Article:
WordPress Plugin Count: Quality, not Quantity

I was at WordCamp Vegas this weekend and I noticed, on several occasions, that some of the audience balked at the suggestion of installing plugins. It would seem that somehow the impression is being given that ‘less is more’ in terms of the number of plugins that a WordPress installation should have. I am not exactly sure how this message is being delivered, other than through a network of non-developer-type people who are advising other non-developer-type people on how to build a WordPress site.

I hope this post sheds some light on the ‘Less is More’ phenomenon.

We’ll start this explanation at a n00b non-developer-type level and get a little more technical as I go on.

WordPress is comprised of a series of files that sits on a computer. In the case of your website, the computer has a ‘hole’ open for the “World Wide Web” to access some of its content. This ‘hole’ is called a ‘port’ (think ‘porthole’ from the Titanic). Any computer that has this port open (among other things) can display certain files to the web. These files have to be text-based files–kinda like opening a text editor (not Microsoft Word) and saving a blob of text as blob.txt. Then, the World Wide Web of people can go to the address to your server (your domain name, usually) and access blob.txt and view its contents. You can have several types of text files that get a little more advanced. The next step up from a text file is what’s called an HTML file (that stands for HyperText Markup Language). This is a way to format your text file so that a browser can interpret things like location of the content and the type of content that you are showing.

So, let’s talk about ‘Less is More’ at this level. When a website is accessed, it accesses the HTML page (this is usually ending in .htm or .html with some variations). If that page is filled with JUST the blob from your blob.txt file, it will load faster than a fly avoids a swat. But if you’ve got that file filled with a bunch of links to other files (usually, this is links to images, ‘style sheets’ or ‘javascript’ files, which I won’t get into here), then the load time starts to slow down. If you have ten small images on the page, the slowdown is barely noticeable. If you have ten VERY LARGE images (file size, not necessary width/height) on the page, you can go grab a cup of coffee while you wait for the page to load.  You can also bet that this is a poorly designed page as each page should have only the most appropriately sized image on the page to do its job.  The same goes for CSS files and for Javascript files-Anything outside of the existing HTML file could cause a slow-down if it is not developed/designed properly.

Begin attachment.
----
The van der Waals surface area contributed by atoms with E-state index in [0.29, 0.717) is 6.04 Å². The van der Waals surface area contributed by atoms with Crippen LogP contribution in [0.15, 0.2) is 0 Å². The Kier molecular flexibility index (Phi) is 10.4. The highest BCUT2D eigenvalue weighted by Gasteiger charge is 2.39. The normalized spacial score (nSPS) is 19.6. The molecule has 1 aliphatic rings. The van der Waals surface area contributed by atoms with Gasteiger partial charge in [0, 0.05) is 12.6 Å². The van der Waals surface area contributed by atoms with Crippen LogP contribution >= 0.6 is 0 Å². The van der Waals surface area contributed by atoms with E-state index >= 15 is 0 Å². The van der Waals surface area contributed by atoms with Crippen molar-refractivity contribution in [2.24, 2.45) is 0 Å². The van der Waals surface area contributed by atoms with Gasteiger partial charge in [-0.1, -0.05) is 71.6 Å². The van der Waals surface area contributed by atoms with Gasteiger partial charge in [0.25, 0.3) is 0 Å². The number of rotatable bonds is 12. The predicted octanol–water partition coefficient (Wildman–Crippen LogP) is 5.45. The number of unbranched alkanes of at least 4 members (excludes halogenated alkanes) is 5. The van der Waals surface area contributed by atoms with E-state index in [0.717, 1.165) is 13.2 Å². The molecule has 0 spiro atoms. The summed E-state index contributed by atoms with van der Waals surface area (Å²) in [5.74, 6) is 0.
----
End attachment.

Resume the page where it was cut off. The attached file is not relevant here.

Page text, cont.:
So, now we get to WordPress. A step up from HTML is what is called ‘scripting languages’ (something that can be run at the time it is accessed). There are various types of scripting language out there, but WordPress uses  ‘PHP,’ which stands for Hypertext Preprocessor – I know, it’s a little mixed up with the acronym, but just go with it. If you notice, this explanation started with just Text, went on to HyperText markup language and now we’re at HyperText PreProcessor. It’s getting a little more advanced, right?

Right. PHP is a text file that usually ends with .php. This file actually needs a ‘server’ to ‘interpret’ the file and run it at the time it is accessed. So there is this extra layer, if you will, of applications that must be running in order to show a PHP file. These files consist of a mixture between the scripting language and HTML (although, if developed correctly, the files would highly separate out the two).  You could have a PHP page that is a mile long that could load up in less than a second. The cool thing is that the server only access the parts of the file that is needed to run. It doesn’t need to read the entire script every time the page loads. This makes for a little more flexibility than a straight HTML page does because you can be highly selective in what you access when you load the PHP page. You can add a second mile to your PHP page and it might never change page-load. It might start making the PHP code unreadable, but it doesn’t necessarily change the page load.